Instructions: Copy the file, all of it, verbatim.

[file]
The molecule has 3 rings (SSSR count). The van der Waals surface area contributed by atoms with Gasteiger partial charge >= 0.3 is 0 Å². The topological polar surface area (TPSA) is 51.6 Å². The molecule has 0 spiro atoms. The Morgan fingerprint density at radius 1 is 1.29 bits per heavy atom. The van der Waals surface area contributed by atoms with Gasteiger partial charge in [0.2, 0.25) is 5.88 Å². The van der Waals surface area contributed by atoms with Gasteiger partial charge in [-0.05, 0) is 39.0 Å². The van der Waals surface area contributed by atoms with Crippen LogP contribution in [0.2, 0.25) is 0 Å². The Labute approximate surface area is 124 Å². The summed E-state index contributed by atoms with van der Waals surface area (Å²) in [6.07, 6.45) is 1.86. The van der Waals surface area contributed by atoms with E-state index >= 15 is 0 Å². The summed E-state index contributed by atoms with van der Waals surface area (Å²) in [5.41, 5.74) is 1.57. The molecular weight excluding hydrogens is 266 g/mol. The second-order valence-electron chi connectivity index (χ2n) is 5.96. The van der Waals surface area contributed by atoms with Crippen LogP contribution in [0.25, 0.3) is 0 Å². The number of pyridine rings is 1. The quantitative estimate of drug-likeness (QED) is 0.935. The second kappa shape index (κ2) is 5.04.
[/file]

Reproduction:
The molecule has 3 rings (SSSR count). The van der Waals surface area contributed by atoms with Gasteiger partial charge >= 0.3 is 0 Å². The topological polar surface area (TPSA) is 51.6 Å². The molecule has 0 spiro atoms. The Morgan fingerprint density at radius 1 is 1.29 bits per heavy atom. The van der Waals surface area contributed by atoms with Gasteiger partial charge in [0.2, 0.25) is 5.88 Å². The van der Waals surface area contributed by atoms with Gasteiger partial charge in [-0.05, 0) is 39.0 Å². The van der Waals surface area contributed by atoms with Crippen LogP contribution in [0.2, 0.25) is 0 Å². The Labute approximate surface area is 124 Å². The summed E-state index contributed by atoms with van der Waals surface area (Å²) in [6.07, 6.45) is 1.86. The van der Waals surface area contributed by atoms with E-state index >= 15 is 0 Å². The summed E-state index contributed by atoms with van der Waals surface area (Å²) in [5.41, 5.74) is 1.57. The molecular weight excluding hydrogens is 266 g/mol. The second-order valence-electron chi connectivity index (χ2n) is 5.96. The van der Waals surface area contributed by atoms with Crippen LogP contribution in [0.25, 0.3) is 0 Å². The number of pyridine rings is 1. The quantitative estimate of drug-likeness (QED) is 0.935. The second kappa shape index (κ2) is 5.04.